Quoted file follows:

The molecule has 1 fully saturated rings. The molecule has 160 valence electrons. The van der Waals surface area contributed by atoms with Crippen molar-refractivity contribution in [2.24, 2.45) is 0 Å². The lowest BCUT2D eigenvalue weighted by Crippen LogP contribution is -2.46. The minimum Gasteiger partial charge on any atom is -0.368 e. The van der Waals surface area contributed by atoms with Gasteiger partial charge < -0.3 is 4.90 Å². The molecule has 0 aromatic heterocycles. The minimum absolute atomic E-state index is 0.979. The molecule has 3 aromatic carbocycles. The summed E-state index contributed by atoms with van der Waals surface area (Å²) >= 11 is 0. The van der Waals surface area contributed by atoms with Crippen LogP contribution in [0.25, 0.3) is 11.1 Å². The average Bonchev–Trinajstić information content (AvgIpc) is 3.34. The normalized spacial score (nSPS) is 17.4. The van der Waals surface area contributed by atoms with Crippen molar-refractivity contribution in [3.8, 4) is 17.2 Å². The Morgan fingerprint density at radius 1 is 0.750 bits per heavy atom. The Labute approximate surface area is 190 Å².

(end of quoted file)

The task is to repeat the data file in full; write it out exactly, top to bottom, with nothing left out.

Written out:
The molecule has 1 fully saturated rings. The molecule has 160 valence electrons. The van der Waals surface area contributed by atoms with Crippen molar-refractivity contribution in [2.24, 2.45) is 0 Å². The lowest BCUT2D eigenvalue weighted by Crippen LogP contribution is -2.46. The minimum Gasteiger partial charge on any atom is -0.368 e. The van der Waals surface area contributed by atoms with Gasteiger partial charge < -0.3 is 4.90 Å². The molecule has 0 aromatic heterocycles. The minimum absolute atomic E-state index is 0.979. The molecule has 3 aromatic carbocycles. The summed E-state index contributed by atoms with van der Waals surface area (Å²) >= 11 is 0. The van der Waals surface area contributed by atoms with Crippen LogP contribution in [0.25, 0.3) is 11.1 Å². The average Bonchev–Trinajstić information content (AvgIpc) is 3.34. The normalized spacial score (nSPS) is 17.4. The van der Waals surface area contributed by atoms with Crippen molar-refractivity contribution in [3.8, 4) is 17.2 Å². The Morgan fingerprint density at radius 1 is 0.750 bits per heavy atom. The Labute approximate surface area is 190 Å².